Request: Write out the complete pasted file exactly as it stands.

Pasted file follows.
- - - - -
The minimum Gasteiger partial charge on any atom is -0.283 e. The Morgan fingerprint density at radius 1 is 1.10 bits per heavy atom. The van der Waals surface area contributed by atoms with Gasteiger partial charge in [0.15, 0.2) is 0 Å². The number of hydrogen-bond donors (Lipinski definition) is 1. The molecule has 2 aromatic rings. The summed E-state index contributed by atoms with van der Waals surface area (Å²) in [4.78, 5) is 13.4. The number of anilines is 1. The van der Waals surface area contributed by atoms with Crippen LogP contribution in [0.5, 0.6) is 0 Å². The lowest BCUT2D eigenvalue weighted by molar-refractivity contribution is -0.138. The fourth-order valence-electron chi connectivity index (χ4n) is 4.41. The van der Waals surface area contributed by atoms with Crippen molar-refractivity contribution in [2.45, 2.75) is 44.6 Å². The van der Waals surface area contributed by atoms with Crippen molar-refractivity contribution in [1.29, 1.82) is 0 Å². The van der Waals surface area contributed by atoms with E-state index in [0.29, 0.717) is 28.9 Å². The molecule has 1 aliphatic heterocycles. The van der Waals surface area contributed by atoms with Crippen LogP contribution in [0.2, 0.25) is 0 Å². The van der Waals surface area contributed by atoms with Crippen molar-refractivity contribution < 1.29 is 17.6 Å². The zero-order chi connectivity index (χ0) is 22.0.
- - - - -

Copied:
The minimum Gasteiger partial charge on any atom is -0.283 e. The Morgan fingerprint density at radius 1 is 1.10 bits per heavy atom. The van der Waals surface area contributed by atoms with Gasteiger partial charge in [0.15, 0.2) is 0 Å². The number of hydrogen-bond donors (Lipinski definition) is 1. The molecule has 2 aromatic rings. The summed E-state index contributed by atoms with van der Waals surface area (Å²) in [4.78, 5) is 13.4. The number of anilines is 1. The van der Waals surface area contributed by atoms with Crippen LogP contribution in [0.5, 0.6) is 0 Å². The lowest BCUT2D eigenvalue weighted by molar-refractivity contribution is -0.138. The fourth-order valence-electron chi connectivity index (χ4n) is 4.41. The van der Waals surface area contributed by atoms with Crippen molar-refractivity contribution in [2.45, 2.75) is 44.6 Å². The van der Waals surface area contributed by atoms with Crippen molar-refractivity contribution in [1.29, 1.82) is 0 Å². The van der Waals surface area contributed by atoms with E-state index in [0.29, 0.717) is 28.9 Å². The molecule has 1 aliphatic heterocycles. The van der Waals surface area contributed by atoms with Crippen LogP contribution in [0.2, 0.25) is 0 Å². The van der Waals surface area contributed by atoms with Crippen molar-refractivity contribution < 1.29 is 17.6 Å². The zero-order chi connectivity index (χ0) is 22.0.